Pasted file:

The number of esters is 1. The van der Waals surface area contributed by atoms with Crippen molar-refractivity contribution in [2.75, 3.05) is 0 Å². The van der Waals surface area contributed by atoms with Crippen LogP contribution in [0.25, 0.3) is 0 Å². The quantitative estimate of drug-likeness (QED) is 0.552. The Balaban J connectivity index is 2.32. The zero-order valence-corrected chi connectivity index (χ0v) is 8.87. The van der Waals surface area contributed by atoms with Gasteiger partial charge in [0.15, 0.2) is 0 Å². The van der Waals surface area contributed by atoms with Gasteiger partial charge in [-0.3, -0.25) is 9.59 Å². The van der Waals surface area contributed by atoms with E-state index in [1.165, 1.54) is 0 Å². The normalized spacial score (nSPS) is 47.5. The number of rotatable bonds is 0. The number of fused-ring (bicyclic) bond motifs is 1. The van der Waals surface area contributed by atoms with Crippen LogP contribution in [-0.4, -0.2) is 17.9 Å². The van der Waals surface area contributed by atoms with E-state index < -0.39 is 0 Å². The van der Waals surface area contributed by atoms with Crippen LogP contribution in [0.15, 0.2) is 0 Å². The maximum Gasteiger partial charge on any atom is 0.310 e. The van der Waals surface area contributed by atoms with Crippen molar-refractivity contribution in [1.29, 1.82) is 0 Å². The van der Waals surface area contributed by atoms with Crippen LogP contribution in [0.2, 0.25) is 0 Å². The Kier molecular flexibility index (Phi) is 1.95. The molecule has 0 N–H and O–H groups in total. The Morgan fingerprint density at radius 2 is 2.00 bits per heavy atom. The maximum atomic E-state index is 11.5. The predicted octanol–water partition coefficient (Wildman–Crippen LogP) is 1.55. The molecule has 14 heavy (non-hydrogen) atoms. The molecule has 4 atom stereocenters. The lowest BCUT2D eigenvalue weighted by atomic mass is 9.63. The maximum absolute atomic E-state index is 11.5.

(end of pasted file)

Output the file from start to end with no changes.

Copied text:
The number of esters is 1. The van der Waals surface area contributed by atoms with Crippen molar-refractivity contribution in [2.75, 3.05) is 0 Å². The van der Waals surface area contributed by atoms with Crippen LogP contribution in [0.25, 0.3) is 0 Å². The quantitative estimate of drug-likeness (QED) is 0.552. The Balaban J connectivity index is 2.32. The zero-order valence-corrected chi connectivity index (χ0v) is 8.87. The van der Waals surface area contributed by atoms with Gasteiger partial charge in [0.15, 0.2) is 0 Å². The van der Waals surface area contributed by atoms with Gasteiger partial charge in [-0.3, -0.25) is 9.59 Å². The van der Waals surface area contributed by atoms with E-state index in [1.165, 1.54) is 0 Å². The normalized spacial score (nSPS) is 47.5. The number of rotatable bonds is 0. The number of fused-ring (bicyclic) bond motifs is 1. The van der Waals surface area contributed by atoms with Crippen LogP contribution in [-0.4, -0.2) is 17.9 Å². The van der Waals surface area contributed by atoms with E-state index < -0.39 is 0 Å². The van der Waals surface area contributed by atoms with Crippen LogP contribution in [0.15, 0.2) is 0 Å². The maximum Gasteiger partial charge on any atom is 0.310 e. The van der Waals surface area contributed by atoms with Crippen molar-refractivity contribution in [1.29, 1.82) is 0 Å². The van der Waals surface area contributed by atoms with Crippen LogP contribution in [0.2, 0.25) is 0 Å². The Kier molecular flexibility index (Phi) is 1.95. The molecule has 0 N–H and O–H groups in total. The Morgan fingerprint density at radius 2 is 2.00 bits per heavy atom. The maximum atomic E-state index is 11.5. The predicted octanol–water partition coefficient (Wildman–Crippen LogP) is 1.55. The molecule has 14 heavy (non-hydrogen) atoms. The molecule has 4 atom stereocenters. The lowest BCUT2D eigenvalue weighted by atomic mass is 9.63. The maximum absolute atomic E-state index is 11.5.